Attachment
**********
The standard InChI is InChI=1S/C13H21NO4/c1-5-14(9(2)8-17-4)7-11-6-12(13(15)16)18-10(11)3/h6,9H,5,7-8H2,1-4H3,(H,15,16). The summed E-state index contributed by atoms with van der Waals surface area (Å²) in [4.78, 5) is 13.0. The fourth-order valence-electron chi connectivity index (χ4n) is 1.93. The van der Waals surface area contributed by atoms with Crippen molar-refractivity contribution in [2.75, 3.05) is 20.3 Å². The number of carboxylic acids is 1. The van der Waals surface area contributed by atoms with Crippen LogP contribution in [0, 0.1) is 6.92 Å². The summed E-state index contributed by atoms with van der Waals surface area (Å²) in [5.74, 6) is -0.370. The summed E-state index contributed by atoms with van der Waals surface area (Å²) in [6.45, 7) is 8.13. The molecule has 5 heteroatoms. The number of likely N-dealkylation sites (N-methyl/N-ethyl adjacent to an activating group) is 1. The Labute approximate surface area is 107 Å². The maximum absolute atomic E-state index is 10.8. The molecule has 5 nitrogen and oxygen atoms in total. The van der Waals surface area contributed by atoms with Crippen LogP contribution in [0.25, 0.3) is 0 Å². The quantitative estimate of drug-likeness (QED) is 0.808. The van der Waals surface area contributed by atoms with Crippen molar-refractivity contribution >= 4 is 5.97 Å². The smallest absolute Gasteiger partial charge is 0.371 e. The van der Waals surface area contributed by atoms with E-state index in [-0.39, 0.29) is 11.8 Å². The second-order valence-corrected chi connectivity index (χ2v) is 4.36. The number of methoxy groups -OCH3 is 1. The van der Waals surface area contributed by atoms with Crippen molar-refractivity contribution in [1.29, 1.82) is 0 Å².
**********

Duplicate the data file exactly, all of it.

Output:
The standard InChI is InChI=1S/C13H21NO4/c1-5-14(9(2)8-17-4)7-11-6-12(13(15)16)18-10(11)3/h6,9H,5,7-8H2,1-4H3,(H,15,16). The summed E-state index contributed by atoms with van der Waals surface area (Å²) in [4.78, 5) is 13.0. The fourth-order valence-electron chi connectivity index (χ4n) is 1.93. The van der Waals surface area contributed by atoms with Crippen molar-refractivity contribution in [2.75, 3.05) is 20.3 Å². The number of carboxylic acids is 1. The van der Waals surface area contributed by atoms with Crippen LogP contribution in [0, 0.1) is 6.92 Å². The summed E-state index contributed by atoms with van der Waals surface area (Å²) in [5.74, 6) is -0.370. The summed E-state index contributed by atoms with van der Waals surface area (Å²) in [6.45, 7) is 8.13. The molecule has 5 heteroatoms. The number of likely N-dealkylation sites (N-methyl/N-ethyl adjacent to an activating group) is 1. The Labute approximate surface area is 107 Å². The maximum absolute atomic E-state index is 10.8. The molecule has 5 nitrogen and oxygen atoms in total. The van der Waals surface area contributed by atoms with Crippen LogP contribution in [0.25, 0.3) is 0 Å². The quantitative estimate of drug-likeness (QED) is 0.808. The van der Waals surface area contributed by atoms with Crippen molar-refractivity contribution >= 4 is 5.97 Å². The smallest absolute Gasteiger partial charge is 0.371 e. The van der Waals surface area contributed by atoms with E-state index in [-0.39, 0.29) is 11.8 Å². The second-order valence-corrected chi connectivity index (χ2v) is 4.36. The number of methoxy groups -OCH3 is 1. The van der Waals surface area contributed by atoms with Crippen molar-refractivity contribution in [1.29, 1.82) is 0 Å².